In the modern era, owing to the advent of more and more innovations, the field of education has been glamorized. Now there is no regard to the objectives and results of education as it has become a source of social prestige and personal superiority. In a hurry to adapt to the changing trends, people look reluctant to review their decisions even on such critical matters which may become decisive in their future life. Government too follows the same line and exhorts people more than it needs to do. This is due to this fact that different vices like inferiority complex, mental and social decay and unemployment have popped out.
Aristotle first separated the subject areas and our modern educational institutions also tend to protect the limits he had created. Most of the modern universities have separate faculties of arts and sciences. But the distribution has some conspicuous artificiality. Suppose one takes a viewpoint that arts is all about creativity while the sciences are about accurate application of techniques and methods, this would be a sweeping statement because all disciplines need both.
In the beginning, both science and arts were one faculty. The expansion of knowledge on research and properties of resources went hand-in-hand with the development of the decorative arts like carving, dyeing, pottery, metal-work and painting. During the Renaissance, the philosophies of art and architecture, engineering, science and manufacturing were known to all. In the 19th century, the refined classes were as likely to go to a lecture on the most up-to-date scientific discovery as one on art or exploration. Scientific knowledge was stylish and fashionable. But with the death of Prince Albert in 1861 something disruptive happened; division rather than integration occurred. The South Kensington Museum London was divided into two separate museums, one for science and the other for arts. During the 20th century, the trend sustained and it became allowable as well as fashionable to specialize. To facilitate the interest, school and university curricula made it nearly impossible to study arts and science subjects together.
Science and art are equally important in life, even science needs art to survive. An architect cannot construct a building exclusively on the basis of science; he needs art to plan and sketch the building. The finest science requires creative and innovative thinking. Someone has to observe a problem, form a hypothesis towards its solution and then figure out how to implement its findings thereupon. That all needs creative thinking, which is often called innovation and novelty. The greatest scientists display creative genius equal to any artist. For example, the inventions of Einstein and Niels Bohr who realized that he was often inflowing into philosophical speculation.
In Pakistan, it is often witnessed that science subjects are given more importance than those related to arts. Be it the jobs of educators at school level or of lecturers in the higher education department and universities, the vacancies in science subjects are almost always double or triple to those of arts. Youth has been disappointed with this double standard adopted by the government. In our society, parents bear all kinds of hardships to provide their children with better education. When these kids grow up, they come up with enthusiastic dreams but due to having an arts degree in their hands, they are not given access to opportunities to fulfil their ambitions. When a young man or woman comes to know that his/her arts degree is of no value, all his/her dreams and plans shatter. It is in this way that the talented youth are being denied a proper space to serve the country. This leads our youth towards frustration and despair.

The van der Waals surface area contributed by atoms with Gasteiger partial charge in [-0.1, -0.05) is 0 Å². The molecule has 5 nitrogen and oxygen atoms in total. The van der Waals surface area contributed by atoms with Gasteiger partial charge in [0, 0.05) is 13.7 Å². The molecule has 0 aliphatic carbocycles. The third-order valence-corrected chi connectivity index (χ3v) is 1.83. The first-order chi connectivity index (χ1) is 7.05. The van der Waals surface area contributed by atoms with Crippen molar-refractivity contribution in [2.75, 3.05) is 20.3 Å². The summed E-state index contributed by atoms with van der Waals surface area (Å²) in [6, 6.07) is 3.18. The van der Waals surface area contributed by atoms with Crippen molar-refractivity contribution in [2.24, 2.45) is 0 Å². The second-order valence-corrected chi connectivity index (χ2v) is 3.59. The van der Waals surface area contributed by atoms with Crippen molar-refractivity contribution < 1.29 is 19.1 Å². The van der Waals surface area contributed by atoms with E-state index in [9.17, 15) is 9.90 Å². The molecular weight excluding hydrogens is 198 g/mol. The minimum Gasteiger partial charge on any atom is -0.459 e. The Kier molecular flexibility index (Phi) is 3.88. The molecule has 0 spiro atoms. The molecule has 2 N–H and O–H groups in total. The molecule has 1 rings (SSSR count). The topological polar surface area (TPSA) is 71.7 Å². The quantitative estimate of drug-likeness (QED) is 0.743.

If arts subjects have no value, then these shouldn’t be included in the curricula being taught at educational institutions across the country. But, in fact, it’s an undeniable fact that without teaching arts subjects to our students, we cannot build a resilient and peaceful society. Admittedly, science has its own worth in the modern world and we have to progress in this field to earn a respectable place among nations, but we should give due importance to arts subjects as well. Government of Pakistan should revisit its educational and recruitment policies for the sake of its youth. Otherwise in the near future, it would be disastrous socially, economically, politically and educationally for the whole country, because it would leave our youth disinterested in country’s affairs.
In addition, most foreign scholarships are offered only to science students while arts students are completely ignored. Same criteria can be observed in HEC’s local and foreign scholarship policy. During the last decade, HEC had a positive policy towards subject-wise scholarships; even some arts subjects, which were traditionally supposed of a little value and were taught only on regional basis, like Seraiki, Balochi, Brahvi, were also considered worth of fully-funded scholarships. It was a healthy effort by the government. It is the need of the hour to accord same respect and prestige to the arts subjects. Government should sign agreements with foreign countries for new jobs and scholarships.
Most prestigious universities of the world like Oxford, Cambridge, etc., are giving equal importance to art subjects. They are offering DPhil in the subjects like Philosophy, History, Regional and International Languages and many more. We can also do it in Pakistan by changing the mindset of the people, and this can only be achieved if we give the equal importance to such subjects. Arts subjects are directly associated with human beings, and being humans we should support them!